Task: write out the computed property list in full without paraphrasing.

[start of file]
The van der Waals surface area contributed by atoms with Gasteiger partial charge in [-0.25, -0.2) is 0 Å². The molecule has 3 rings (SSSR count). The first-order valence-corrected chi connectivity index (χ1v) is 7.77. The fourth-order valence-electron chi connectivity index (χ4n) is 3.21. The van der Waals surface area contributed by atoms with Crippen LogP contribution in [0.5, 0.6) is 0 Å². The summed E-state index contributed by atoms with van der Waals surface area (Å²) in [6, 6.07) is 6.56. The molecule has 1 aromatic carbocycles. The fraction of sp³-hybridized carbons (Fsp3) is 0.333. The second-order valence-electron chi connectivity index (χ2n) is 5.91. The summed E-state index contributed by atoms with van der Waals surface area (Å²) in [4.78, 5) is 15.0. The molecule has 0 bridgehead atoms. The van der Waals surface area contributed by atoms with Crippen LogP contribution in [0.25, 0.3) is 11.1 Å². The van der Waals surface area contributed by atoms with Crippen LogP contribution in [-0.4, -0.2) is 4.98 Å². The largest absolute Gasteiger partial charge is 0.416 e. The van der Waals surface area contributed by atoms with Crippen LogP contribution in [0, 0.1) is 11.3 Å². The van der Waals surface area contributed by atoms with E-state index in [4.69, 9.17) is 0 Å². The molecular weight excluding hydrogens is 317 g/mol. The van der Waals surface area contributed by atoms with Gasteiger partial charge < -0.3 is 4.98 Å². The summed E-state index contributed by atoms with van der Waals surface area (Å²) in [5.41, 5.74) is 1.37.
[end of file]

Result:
The van der Waals surface area contributed by atoms with Gasteiger partial charge in [-0.25, -0.2) is 0 Å². The molecule has 3 rings (SSSR count). The first-order valence-corrected chi connectivity index (χ1v) is 7.77. The fourth-order valence-electron chi connectivity index (χ4n) is 3.21. The van der Waals surface area contributed by atoms with Crippen LogP contribution in [0.5, 0.6) is 0 Å². The summed E-state index contributed by atoms with van der Waals surface area (Å²) in [6, 6.07) is 6.56. The molecule has 1 aromatic carbocycles. The fraction of sp³-hybridized carbons (Fsp3) is 0.333. The second-order valence-electron chi connectivity index (χ2n) is 5.91. The summed E-state index contributed by atoms with van der Waals surface area (Å²) in [4.78, 5) is 15.0. The molecule has 0 bridgehead atoms. The van der Waals surface area contributed by atoms with Crippen LogP contribution in [0.25, 0.3) is 11.1 Å². The van der Waals surface area contributed by atoms with Crippen LogP contribution in [-0.4, -0.2) is 4.98 Å². The largest absolute Gasteiger partial charge is 0.416 e. The van der Waals surface area contributed by atoms with Crippen LogP contribution in [0, 0.1) is 11.3 Å². The van der Waals surface area contributed by atoms with E-state index in [4.69, 9.17) is 0 Å². The molecular weight excluding hydrogens is 317 g/mol. The van der Waals surface area contributed by atoms with Gasteiger partial charge < -0.3 is 4.98 Å². The summed E-state index contributed by atoms with van der Waals surface area (Å²) in [5.41, 5.74) is 1.37.